According to the results of a “Survey on Companies and IT Human Resources for Promoting DX (in Japanese)” recently released by IPA, “business designers” are listed as a category of human resources with a high degree of importance in promoting DX. So, it can now also be argued that champion talent, in the form of business designers, are important for effective corporate websites. Therefore, even regarding the enterprise web, finding and developing human resources will become increasingly important.

2. Organizational Change

This involves positioning the web as an essential business operation and organizing a centralized team to promote the corporate web.

Conventional corporate web management has often been run by departments with limited authority, budget and human resources, and where employees are often cross-functional in nature and juggle multiple work tasks. With this approach, it’s often difficult to achieve results in the medium to long-term, let alone pass on know-how and develop human resources. By having a dedicated organizational unit that consists of people, budget and authority, it becomes possible to make strategic efforts and commit to medium to long-term results.

In addition, perhaps because of a shorter history than accounting and other more established business areas, the role and scope of web activities are not entirely fixed. We are still in the midst of change. As time passes, website management is increasingly becoming specialized and is resultingly being subdivided into various dedicated occupational areas. With these changes, it’s important to regularly review organizational structures and operations.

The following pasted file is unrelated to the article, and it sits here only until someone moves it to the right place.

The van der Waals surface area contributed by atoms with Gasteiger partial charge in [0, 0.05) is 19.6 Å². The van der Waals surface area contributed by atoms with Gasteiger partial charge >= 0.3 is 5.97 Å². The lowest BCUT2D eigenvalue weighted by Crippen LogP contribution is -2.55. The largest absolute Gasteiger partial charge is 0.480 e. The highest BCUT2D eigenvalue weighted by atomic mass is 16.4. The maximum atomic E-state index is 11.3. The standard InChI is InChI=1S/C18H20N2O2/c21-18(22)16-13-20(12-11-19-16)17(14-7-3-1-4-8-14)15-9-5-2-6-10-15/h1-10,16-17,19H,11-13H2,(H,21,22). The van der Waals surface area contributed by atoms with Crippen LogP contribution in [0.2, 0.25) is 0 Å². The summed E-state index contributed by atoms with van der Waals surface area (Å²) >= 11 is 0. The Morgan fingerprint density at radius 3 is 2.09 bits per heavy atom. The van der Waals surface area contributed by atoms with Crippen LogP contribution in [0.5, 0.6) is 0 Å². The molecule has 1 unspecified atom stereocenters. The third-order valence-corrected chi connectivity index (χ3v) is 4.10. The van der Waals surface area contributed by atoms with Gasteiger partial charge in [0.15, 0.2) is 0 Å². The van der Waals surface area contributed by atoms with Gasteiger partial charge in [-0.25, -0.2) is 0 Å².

3. Technology Modernization

This is the working on modernization of systems, such as cloud migration.

The goal is to not just update or replace existing technologies with newer versions, but rather to “improve the user experience”. While customer experience is of course important, the emphasis nowadays is on "effortless employee experience." Therefore, it’s important to create optimal management structures (through system restructuring) so that web team members can effortlessly perform their tasks.

Implementing actual change, such as establishing a serverless and secure delivery environment, automating the release process of content and applications (CI/CD), and reviewing organizational structures suitable for architecture desires etc., will vary depending on individual company circumstances.

What each of the above-mentioned features share is a mechanism that allows companies to free themselves from substantial labor that doesn’t lead to differentiation and instead concentrate on their core business. Companies that are more focused on business results, are more conscious of effortless work experiences.

In Closing

While it's easy to think of IT improvements as the purchasing new tools or developing of software, that is not the actually the case. What companies need to do before creating or purchasing software is design their business (work / organizational structures).

Business design is based evaluating on the current tasks and processes (As-Is) and an ideal vision (To-Be). When appraising the As-Is, it’s important to review the overall “business, organizational structures, and IT” policies and practices from the three perspectives of “commence”, “end”, and “continue”. Companies should consider the core work that should be performed in-house as well as any non-core work that can be outsourced to external partners.

A crisis is said to be an opportunity for introspection and change. Now that we are amid a revival in Japan, why not consider the way in which your company's web-related "business, organization, and IT" operations could and should be, while also referring to the initiatives of leading companies?